Blog posts

Disabling App Transport Security in your development environment

iOS 9 introduced App Transport Security, which by default forces apps to communicate over HTTPS instead of HTTP. This is a great default for production apps, but it can get in the way of connecting to development servers which are less likely to be configured with a HTTPS connection, especially when running on your local machine.

To get around this an exception can be added for localhost (or any other known development environment domain) which will allow your app to send and receive unencrypted HTTP requests. In your Info.plist add the following:

<key>NSAppTransportSecurity</key>
<dict>
  <key>NSExceptionDomains</key>
  <dict>
    <key>localhost</key>
    <dict>
      <key>NSTemporaryExceptionAllowsInsecureHTTPLoads</key>
      <true/>
      <key>NSIncludesSubdomains</key>
      <true/>
      <key>NSExceptionAllowsInsecureHTTPLoads</key>
      <true/>
    </dict>
  </dict>
</dict>

If you’re editing your Info.plist visually in Xcode, you should have these entries:

App Transport Security info.plist screenshot

Swift: A nicer way to tell if your app is running in Debug mode

Often while working on an iOS app there’s functionality that you want exposed only when the app is running in a Debug build configuration. Previously I would use build environment variables and preprocessor macros to determine this, but thanks to the great answer on this Stack Overflow question I now use a runtime check to tell whether the app is running in Debug or Release mode:

// Returns true if the app is running in a Debug build
_isDebugAssertConfiguration() -> Bool

// Returns true if the app is running in a Release build
_isReleaseAssertConfiguration() -> Bool

// Example usage: only printing to the log when the app is running in Debug
if _isDebugAssertConfiguration() {
  print("Log: User \(user) logged in")
}

Note: these functions aren’t publicly documented in Swift’s API, and are only available from Swift 2.1 onwards. As kennytm says in his Stack Overflow answer, there is a risk of this function being removed in a future update.

If you do want to use this in your codebase, I have created a convenient helper around the function in my Swift helper library: APSwiftHelpers.

Development environment config overrides in Jekyll

While building this website using Jekyll I found that there were a few places where I needed to override config variables when the site is running in a development environment. Some examples of dev only overrides I wanted to do are:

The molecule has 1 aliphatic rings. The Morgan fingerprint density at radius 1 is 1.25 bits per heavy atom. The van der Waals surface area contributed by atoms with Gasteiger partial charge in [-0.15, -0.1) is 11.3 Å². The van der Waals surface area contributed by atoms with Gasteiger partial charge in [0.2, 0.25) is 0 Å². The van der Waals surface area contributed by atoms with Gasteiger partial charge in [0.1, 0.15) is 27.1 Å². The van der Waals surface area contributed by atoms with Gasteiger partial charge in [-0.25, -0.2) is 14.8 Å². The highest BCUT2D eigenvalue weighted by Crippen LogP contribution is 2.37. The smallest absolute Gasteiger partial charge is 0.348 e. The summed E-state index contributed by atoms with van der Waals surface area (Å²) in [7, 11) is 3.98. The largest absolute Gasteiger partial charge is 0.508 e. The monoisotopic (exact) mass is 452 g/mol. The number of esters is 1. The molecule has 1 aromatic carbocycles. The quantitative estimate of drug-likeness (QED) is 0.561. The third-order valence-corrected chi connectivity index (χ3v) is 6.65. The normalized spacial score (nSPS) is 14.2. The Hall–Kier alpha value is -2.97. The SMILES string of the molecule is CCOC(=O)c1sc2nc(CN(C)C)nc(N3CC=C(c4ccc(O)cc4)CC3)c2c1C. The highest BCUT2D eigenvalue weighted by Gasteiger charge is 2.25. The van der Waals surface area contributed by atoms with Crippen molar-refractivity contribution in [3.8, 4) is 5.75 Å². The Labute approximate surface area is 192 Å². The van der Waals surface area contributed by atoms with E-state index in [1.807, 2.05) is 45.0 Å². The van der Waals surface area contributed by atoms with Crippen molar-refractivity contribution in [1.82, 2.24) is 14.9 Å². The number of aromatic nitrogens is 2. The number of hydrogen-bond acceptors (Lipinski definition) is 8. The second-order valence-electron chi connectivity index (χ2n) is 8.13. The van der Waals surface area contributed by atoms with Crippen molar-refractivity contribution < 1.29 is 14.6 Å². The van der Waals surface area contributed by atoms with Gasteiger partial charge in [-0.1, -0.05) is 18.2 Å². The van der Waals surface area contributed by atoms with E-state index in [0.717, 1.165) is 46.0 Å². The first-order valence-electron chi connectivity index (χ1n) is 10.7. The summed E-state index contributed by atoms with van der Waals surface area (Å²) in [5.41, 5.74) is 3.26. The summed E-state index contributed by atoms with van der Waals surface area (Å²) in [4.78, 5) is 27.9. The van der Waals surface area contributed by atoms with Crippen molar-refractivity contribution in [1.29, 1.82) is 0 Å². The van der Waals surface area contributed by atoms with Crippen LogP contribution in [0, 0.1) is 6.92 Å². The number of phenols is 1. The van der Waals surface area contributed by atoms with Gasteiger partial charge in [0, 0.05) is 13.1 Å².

• Skip minifying the SASS output so it’s easily debuggable
  • Show all draft posts by default
  • Run the server on port 4000, accepting all incoming connections

The best way I found to do this was by having two config files; a base config used in production (_config.yml), and an override config used only in development (_config_dev.yml):

# _config.yml - Base config used in production

sass:
  style: compressed

show_drafts: false
# _config_dev.yml - Dev environment configs and overrides

show_drafts: true

# Accepts connections on port 4000 from any source
host: 0.0.0.0
port: 4000

# Don't compress SASS output
sass:
  style: full

As you can see, any dev-specific config options just need to go into the _config_dev.yml file. This can be a Jekyll option you need to override, or an option for any of your Jekyll plugins.

To launch the Jekyll server in a dev environment I then run the following command

  • note that _config_dev.yml must be specified last so that its config items override _config.yml.
$ jekyll serve --config "_config.yml,_config_dev.yml"

This command will first load in the normal config, and then the dev only overrides. To make this even easier to launch I put the command under a script/dev file so I can launch it without having to type out the names of both the config files. You can see an example of this in my repo for this website.

Since I’m deploying this using GitHub pages I didn’t need to do anything extra to have this working in production. GitHub pages compiles Jekyll using the _config.yml file by default and ignores all other config files, but if your deployment is slightly different all you’d need to do is exclude the _config_dev.yml from the jekyll build command when doing your Jekyll build, and you should be good to go!